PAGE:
By Dale Martin
City Manager
Fernandina Beach
December 3, 2021

” . . . we will have to find ways to work together instead of demonizing our fellow citizens from both sides.”


City Manager Dale Martin

Next Tuesday is December 7, a date of notable interest.

First, it marks the last day of Medicare open enrollment, bringing a merciful end to the exhaustive television and radio spots promoting insurance providers. Unfortunately, with the turn of the calendar to shortly follow to 2022, an election year, the barrage of political campaign ads will begin (but likely without William Shatner).

Second, December 7 is my mother’s birthday. Happy birthday, Mom.

Third, and most significantly (globally, that is; don’t tell my mother), it marks the eightieth anniversary of the Japanese attack on Pearl Harbor, formally drawing the United States into World War II.

While Europe, Asia, and Africa had been engulfed in war for years prior to December 1941, the United States had been unscathed by war. The U.S. “official” involvement during those early war years was limited to providing support to what would eventually become other allied nations: primarily Britain, the Soviet Union, and China. Following the Japanese attack, however, the U.S. became fully active in the war.

The attack on Pearl Harbor killed nearly 2,500 people, both military personnel and civilians. The U.S. Navy’s Pacific Fleet’s battleships were crippled, but several aircraft carriers, which were emerging as the new dominant warship (as demonstrated by the Japanese attack itself), were not at Pearl Harbor. While the attack was a short-term strategic success for Japan, limiting American ability to counteract Japanese aggression elsewhere in the Pacific region, the stunning attack galvanized the U.S. to fully mobilize and respond to Axis (Japan, Germany, and Italy) aggression around the world. The U.S. was committed to fighting for the unconditional surrender of the enemy nations and not satisfied with settling for peace as perhaps the Japanese leaders had hoped. To learn more of the preparation and attack on Pearl Harbor, I recommend the 1970 movie, “Tora, Tora, Tora.”

As mentioned, the attack on Pearl Harbor was a nationally galvanizing event to Americans. Citizens were unified in fighting the Japanese, German, and Italian enemies. It was, at the time, a moral crusade of good versus evil. It spawned what has come to be known as The Greatest Generation, a term popularized by Tom Brokaw in a book of the same name.

The members of that generation grew up during the Great Depression of the 1930s and matured on the war and home fronts in the 1940s. Through their experience and efforts, they led an uninterested isolationist nation to become a globally dominant economic and military power for the rest of the twentieth century.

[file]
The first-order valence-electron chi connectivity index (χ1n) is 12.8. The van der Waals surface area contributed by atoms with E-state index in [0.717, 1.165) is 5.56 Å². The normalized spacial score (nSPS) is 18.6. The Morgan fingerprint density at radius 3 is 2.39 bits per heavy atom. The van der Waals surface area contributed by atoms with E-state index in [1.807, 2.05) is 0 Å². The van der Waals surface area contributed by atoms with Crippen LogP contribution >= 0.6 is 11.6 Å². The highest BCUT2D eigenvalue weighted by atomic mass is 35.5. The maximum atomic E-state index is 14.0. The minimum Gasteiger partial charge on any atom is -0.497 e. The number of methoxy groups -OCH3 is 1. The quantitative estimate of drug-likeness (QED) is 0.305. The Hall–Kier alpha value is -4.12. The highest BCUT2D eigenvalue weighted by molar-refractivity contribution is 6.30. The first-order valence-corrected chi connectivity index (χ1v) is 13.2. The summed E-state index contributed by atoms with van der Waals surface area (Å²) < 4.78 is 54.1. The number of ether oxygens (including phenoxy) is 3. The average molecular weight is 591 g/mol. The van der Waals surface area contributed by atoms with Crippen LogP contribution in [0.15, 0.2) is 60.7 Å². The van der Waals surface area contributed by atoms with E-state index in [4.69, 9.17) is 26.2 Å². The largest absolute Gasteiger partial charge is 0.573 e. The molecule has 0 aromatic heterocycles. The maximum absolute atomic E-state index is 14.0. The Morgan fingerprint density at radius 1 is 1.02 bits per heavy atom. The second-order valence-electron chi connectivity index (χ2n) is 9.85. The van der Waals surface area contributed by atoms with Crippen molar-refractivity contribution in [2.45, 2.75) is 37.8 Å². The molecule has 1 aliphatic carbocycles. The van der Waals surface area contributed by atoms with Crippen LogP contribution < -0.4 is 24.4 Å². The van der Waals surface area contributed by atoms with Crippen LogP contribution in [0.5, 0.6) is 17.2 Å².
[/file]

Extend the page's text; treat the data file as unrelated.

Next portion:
As the Greatest Generation passes, so, too, perhaps, are the experiences and efforts of their challenges. It will be interesting to read and hear the headlines and stories on Tuesday morning. How many will cite the Pearl Harbor anniversary? Will it be a prominent story, a mere mention, or buried beneath the hottest celebrity scandal of the day? Will American take time to pause and reflect on the concept of “unity,” something that surged eighty years ago and carried this nation through four years of global war?

Does this nation have the, let’s say backbone, to rise to meet new global challenges? Military technology has reduced the need for the massive amounts of materiel required to win World War II: the number of troops, ships, and planes that comprised the U.S. military today is a mere fraction of the mid-twentieth century force which secured global peace.

Does this nation not only have the capabilities to defend and secure freedom and liberty, but also the commitment to those ideals? The world of today is not necessarily as black and white as was the world in 1940, but it isn’t all grey, either. What will be this nation’s role to counter new aggressions in Europe, Asia, and the Pacific, because, like it or not, it is only this nation that can effectively counter such aggression.

December 7, 1941, and the following four years changed the twentieth century trajectory of lives and nations. What will be our twenty-first century path? We have differences, of course, and in many ways, that is perhaps a great strength, but we will have to find ways to work together instead of demonizing our fellow citizens from both sides.

I wish us well.


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Doug Mowery
Doug Mowery (@guest_63293)
9 months ago

“We have differences, of course, and in many ways, that is perhaps a great strength, but we will have to find ways to work together instead of demonizing our fellow citizens from both sides”.

If we would have had cell phones and Facebook in 1941 we probably would have lost the war. Digital platforms will make the unification of the “Greatest Generation” an impossible goal going forward. The self absorption today’s world has created is off the charts. We can’t even get that person sitting #1 for the green arrow at Sadler to pull their head up long enough to allow others though the intersection except themselves after horns are blared behind them.

Betsie Huben
Betsie Huben (@guest_63297)
9 months ago

To Mr. Martin’s points in this piece – we would all do well to study the life and legacy of Senator Bob Dole. As one of the last members of the Greatest Generation, he left us with much to consider. Start with “One Soldier’s Story” as a gift to yourself this Christmas.

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